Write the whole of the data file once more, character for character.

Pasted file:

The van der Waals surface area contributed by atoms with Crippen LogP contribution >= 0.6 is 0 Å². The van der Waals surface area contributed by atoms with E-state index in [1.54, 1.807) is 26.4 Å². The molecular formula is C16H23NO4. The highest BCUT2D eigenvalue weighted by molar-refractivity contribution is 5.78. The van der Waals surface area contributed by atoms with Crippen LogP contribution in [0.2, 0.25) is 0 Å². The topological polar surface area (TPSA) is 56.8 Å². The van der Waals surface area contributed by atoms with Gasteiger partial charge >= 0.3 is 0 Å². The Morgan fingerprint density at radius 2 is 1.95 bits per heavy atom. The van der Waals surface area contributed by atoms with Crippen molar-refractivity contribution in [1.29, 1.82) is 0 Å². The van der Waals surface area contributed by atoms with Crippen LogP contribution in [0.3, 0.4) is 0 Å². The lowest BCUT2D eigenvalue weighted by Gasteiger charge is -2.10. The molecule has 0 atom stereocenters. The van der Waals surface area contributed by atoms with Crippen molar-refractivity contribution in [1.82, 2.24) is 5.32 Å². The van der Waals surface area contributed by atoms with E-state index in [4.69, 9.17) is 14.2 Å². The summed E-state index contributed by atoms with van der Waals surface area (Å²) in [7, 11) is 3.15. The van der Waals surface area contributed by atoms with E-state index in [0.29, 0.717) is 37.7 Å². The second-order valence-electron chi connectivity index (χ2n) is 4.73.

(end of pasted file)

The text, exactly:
The van der Waals surface area contributed by atoms with Crippen LogP contribution >= 0.6 is 0 Å². The van der Waals surface area contributed by atoms with E-state index in [1.54, 1.807) is 26.4 Å². The molecular formula is C16H23NO4. The highest BCUT2D eigenvalue weighted by molar-refractivity contribution is 5.78. The van der Waals surface area contributed by atoms with Crippen LogP contribution in [0.2, 0.25) is 0 Å². The topological polar surface area (TPSA) is 56.8 Å². The van der Waals surface area contributed by atoms with Gasteiger partial charge >= 0.3 is 0 Å². The Morgan fingerprint density at radius 2 is 1.95 bits per heavy atom. The van der Waals surface area contributed by atoms with Crippen molar-refractivity contribution in [1.29, 1.82) is 0 Å². The van der Waals surface area contributed by atoms with Crippen LogP contribution in [0.3, 0.4) is 0 Å². The lowest BCUT2D eigenvalue weighted by Gasteiger charge is -2.10. The molecule has 0 atom stereocenters. The van der Waals surface area contributed by atoms with Crippen molar-refractivity contribution in [1.82, 2.24) is 5.32 Å². The van der Waals surface area contributed by atoms with E-state index in [4.69, 9.17) is 14.2 Å². The summed E-state index contributed by atoms with van der Waals surface area (Å²) in [7, 11) is 3.15. The van der Waals surface area contributed by atoms with E-state index in [0.29, 0.717) is 37.7 Å². The second-order valence-electron chi connectivity index (χ2n) is 4.73.